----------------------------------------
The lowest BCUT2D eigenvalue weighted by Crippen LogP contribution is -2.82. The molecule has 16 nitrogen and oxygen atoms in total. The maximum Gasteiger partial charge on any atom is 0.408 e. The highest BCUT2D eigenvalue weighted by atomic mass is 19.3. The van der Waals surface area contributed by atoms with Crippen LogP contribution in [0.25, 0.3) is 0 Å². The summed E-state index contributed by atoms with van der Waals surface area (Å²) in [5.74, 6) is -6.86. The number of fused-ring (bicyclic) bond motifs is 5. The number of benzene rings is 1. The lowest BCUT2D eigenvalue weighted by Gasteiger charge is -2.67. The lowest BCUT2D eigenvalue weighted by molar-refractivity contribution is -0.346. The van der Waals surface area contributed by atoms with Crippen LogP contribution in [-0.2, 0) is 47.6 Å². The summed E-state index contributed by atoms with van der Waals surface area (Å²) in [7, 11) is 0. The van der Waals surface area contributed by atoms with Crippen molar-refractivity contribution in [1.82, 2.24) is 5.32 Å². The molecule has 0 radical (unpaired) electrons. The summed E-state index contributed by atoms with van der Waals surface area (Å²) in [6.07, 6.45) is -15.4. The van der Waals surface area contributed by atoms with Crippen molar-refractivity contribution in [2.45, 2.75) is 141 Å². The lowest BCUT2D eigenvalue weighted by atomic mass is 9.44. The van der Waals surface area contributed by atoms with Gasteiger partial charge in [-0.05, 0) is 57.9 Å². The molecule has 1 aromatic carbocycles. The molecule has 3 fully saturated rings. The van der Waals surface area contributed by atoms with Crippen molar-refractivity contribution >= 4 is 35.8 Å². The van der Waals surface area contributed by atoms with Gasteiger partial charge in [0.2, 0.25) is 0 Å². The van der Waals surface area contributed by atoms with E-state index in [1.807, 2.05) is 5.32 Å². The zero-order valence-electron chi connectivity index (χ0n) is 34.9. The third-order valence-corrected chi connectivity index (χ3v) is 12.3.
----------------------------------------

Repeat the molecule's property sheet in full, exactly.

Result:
The lowest BCUT2D eigenvalue weighted by Crippen LogP contribution is -2.82. The molecule has 16 nitrogen and oxygen atoms in total. The maximum Gasteiger partial charge on any atom is 0.408 e. The highest BCUT2D eigenvalue weighted by atomic mass is 19.3. The van der Waals surface area contributed by atoms with Crippen LogP contribution in [0.25, 0.3) is 0 Å². The summed E-state index contributed by atoms with van der Waals surface area (Å²) in [5.74, 6) is -6.86. The number of fused-ring (bicyclic) bond motifs is 5. The number of benzene rings is 1. The lowest BCUT2D eigenvalue weighted by Gasteiger charge is -2.67. The lowest BCUT2D eigenvalue weighted by molar-refractivity contribution is -0.346. The van der Waals surface area contributed by atoms with Crippen LogP contribution in [-0.2, 0) is 47.6 Å². The summed E-state index contributed by atoms with van der Waals surface area (Å²) in [7, 11) is 0. The van der Waals surface area contributed by atoms with Crippen molar-refractivity contribution in [1.82, 2.24) is 5.32 Å². The molecule has 0 radical (unpaired) electrons. The summed E-state index contributed by atoms with van der Waals surface area (Å²) in [6.07, 6.45) is -15.4. The van der Waals surface area contributed by atoms with Crippen molar-refractivity contribution in [2.45, 2.75) is 141 Å². The lowest BCUT2D eigenvalue weighted by atomic mass is 9.44. The van der Waals surface area contributed by atoms with Gasteiger partial charge in [-0.05, 0) is 57.9 Å². The molecule has 1 aromatic carbocycles. The molecule has 3 fully saturated rings. The van der Waals surface area contributed by atoms with Crippen molar-refractivity contribution >= 4 is 35.8 Å². The van der Waals surface area contributed by atoms with Gasteiger partial charge in [0.2, 0.25) is 0 Å². The van der Waals surface area contributed by atoms with E-state index in [1.807, 2.05) is 5.32 Å². The zero-order valence-electron chi connectivity index (χ0n) is 34.9. The third-order valence-corrected chi connectivity index (χ3v) is 12.3.